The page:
Twas the Night Before Christmas

How are the stirring creatures in your house tonight? Have you had a busy day of last minute preparations? Need to shop? I hope you are through with the work part of this holiday and ready for the enjoyment.

No one came home for Christmas, and they’re all celebrating in their homes tonight. We will spend time with the Babe’s daughter, son-in-law, and grandchildren tomorrow. It’ll be great, as always.

Do people need to do lots of returns and exchanges after Christmas anymore? It seems like it’s been decades since people had to shop in stores, so I’m not sure what customs are still applicable and which ones are not. I don’t think as kids we actually were ever allowed to return things. Usually everything fit, especially the underwear, socks, and pajamas. We received gifts that we needed, mostly, nothing frivilous, and no Easy Bake Oven for me.

In some ways, I can’t help but think that may be why Christmas seemed so magical, so special. We were always grateful. I want to consciously practice gratitude from now on. I am very grateful for my life as it is. I’ve been blessed in countless ways. Being human, I want to be sure I’m as grateful as I should be. I try to be mindful of teaching the grandkids little things to be glad about. They are really good at telling us about the good things in their lives. We love to hear the conversations with Addison when we pick her up from Middle School. We are learning so much! And we are grateful she so eagerly talks with us and shares so freely.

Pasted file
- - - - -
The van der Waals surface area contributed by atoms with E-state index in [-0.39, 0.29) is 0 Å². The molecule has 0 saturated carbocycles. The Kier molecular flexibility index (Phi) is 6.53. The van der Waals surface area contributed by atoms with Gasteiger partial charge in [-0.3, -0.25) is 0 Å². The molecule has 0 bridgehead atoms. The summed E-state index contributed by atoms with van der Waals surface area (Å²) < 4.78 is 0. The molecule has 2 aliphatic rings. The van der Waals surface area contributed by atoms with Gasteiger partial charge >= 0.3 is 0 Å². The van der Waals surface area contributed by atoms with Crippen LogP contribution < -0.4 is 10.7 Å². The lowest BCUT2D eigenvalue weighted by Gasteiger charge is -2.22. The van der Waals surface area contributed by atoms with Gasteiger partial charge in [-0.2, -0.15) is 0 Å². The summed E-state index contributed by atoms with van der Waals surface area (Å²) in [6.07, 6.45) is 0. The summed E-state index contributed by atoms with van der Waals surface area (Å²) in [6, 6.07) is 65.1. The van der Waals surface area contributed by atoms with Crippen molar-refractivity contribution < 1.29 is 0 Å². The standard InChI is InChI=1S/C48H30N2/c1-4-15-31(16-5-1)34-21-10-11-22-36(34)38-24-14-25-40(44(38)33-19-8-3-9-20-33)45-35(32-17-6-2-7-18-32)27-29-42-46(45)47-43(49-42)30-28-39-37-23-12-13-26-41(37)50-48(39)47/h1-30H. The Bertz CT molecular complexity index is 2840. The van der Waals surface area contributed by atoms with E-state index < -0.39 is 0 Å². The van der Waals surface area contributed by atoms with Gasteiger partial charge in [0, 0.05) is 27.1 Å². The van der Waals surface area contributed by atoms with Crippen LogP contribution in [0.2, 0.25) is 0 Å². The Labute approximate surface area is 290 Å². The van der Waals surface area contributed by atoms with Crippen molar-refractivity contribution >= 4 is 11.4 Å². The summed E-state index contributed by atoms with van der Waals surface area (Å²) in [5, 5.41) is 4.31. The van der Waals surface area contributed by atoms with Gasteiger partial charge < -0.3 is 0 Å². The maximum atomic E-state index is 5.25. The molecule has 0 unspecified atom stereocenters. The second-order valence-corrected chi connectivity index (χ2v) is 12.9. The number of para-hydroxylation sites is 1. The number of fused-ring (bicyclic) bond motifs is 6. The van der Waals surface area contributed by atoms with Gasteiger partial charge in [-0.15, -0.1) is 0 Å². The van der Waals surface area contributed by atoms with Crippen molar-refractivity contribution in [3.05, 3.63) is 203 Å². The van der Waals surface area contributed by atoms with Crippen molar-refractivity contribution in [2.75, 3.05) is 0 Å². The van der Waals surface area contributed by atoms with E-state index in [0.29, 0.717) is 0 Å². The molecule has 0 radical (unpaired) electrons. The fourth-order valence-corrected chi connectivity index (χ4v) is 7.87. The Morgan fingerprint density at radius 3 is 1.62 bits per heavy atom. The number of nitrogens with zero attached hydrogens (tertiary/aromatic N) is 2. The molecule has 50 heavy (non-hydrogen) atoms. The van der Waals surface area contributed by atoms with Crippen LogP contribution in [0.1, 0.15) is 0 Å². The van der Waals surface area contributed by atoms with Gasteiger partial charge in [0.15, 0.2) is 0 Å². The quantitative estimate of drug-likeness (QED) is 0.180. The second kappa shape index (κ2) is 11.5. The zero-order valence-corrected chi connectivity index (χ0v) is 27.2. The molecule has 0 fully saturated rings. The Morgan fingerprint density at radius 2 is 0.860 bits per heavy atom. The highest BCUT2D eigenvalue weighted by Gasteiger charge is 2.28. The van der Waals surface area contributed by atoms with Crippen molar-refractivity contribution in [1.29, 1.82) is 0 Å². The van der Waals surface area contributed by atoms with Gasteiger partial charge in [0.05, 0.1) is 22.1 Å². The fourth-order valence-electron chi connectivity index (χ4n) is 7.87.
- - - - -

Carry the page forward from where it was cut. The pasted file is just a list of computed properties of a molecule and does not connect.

While I dearly miss my kids, I know that life at the present is what we need to concentrate on. I enjoy the here and now, and am so grateful for the time the Babe and I have together. We are getting to the ages where you never know what can happen to one or the other of us. He has ischemic heart disease. The past two years have seen new complications so we are counting any more time together as a bonus.

When I was a little girl, we learned first hand of how suddenly life can change. The Christmas Eve of 1964, our mom’s father had a massive heart attack and died. We were not at the family gathering that year, because one of my little brothers was sick. We received two phone calls. One, to say Grandpa had a heart attack and was in the squad en route to the hospital. The second call, to say Grandpa died, came within another half an hour. At twelve, I was devastated. So was my older brother. The other kids were little, as were most of my cousins. It was the most confusing Christmas ever.

I do touch on this memory every year, not to be depressing, but to be remembering. Remembering is what makes us learn from the past, and not repeat mistakes. From what I remember, there was talk of family division, differences of opinion, and unresolved conflict. The family was no different from others. These problems are present everywhere more than one person is living. How a family operates during times of crisis and loss is what makes or breaks it. Grandma did go on and have a productive life at the age of 59. She learned to drive and purchased several different homes. She moved quite a bit. We didn’t get to spend any summer days with her anymore, since she had to work. My mother and her sisters were close for a very long time. They seemed more forgiving than they had been.

So, if you are at odds with anyone, make peace with them. You may only have one chance. If you haven’t seen someone, call them. Forgive. And seek forgiveness. Go to sleep tonight with the gift of peace in your life. Wake up tomorrow with joy that you have another day to love and hope. Tomorrow is the first new day after the birth of Jesus. And all will be right with the world. Make sure it is with you, too.

Thank you for reading today. Please come back again tomorrow, we’ll have tales to tell of Christmas dinner with our dear friend, Lou. He is in his eighties and had to rebuild the damaged part of his lovely lake home. What a job!

Until then, Merry Christmas to all, and to all a good night.

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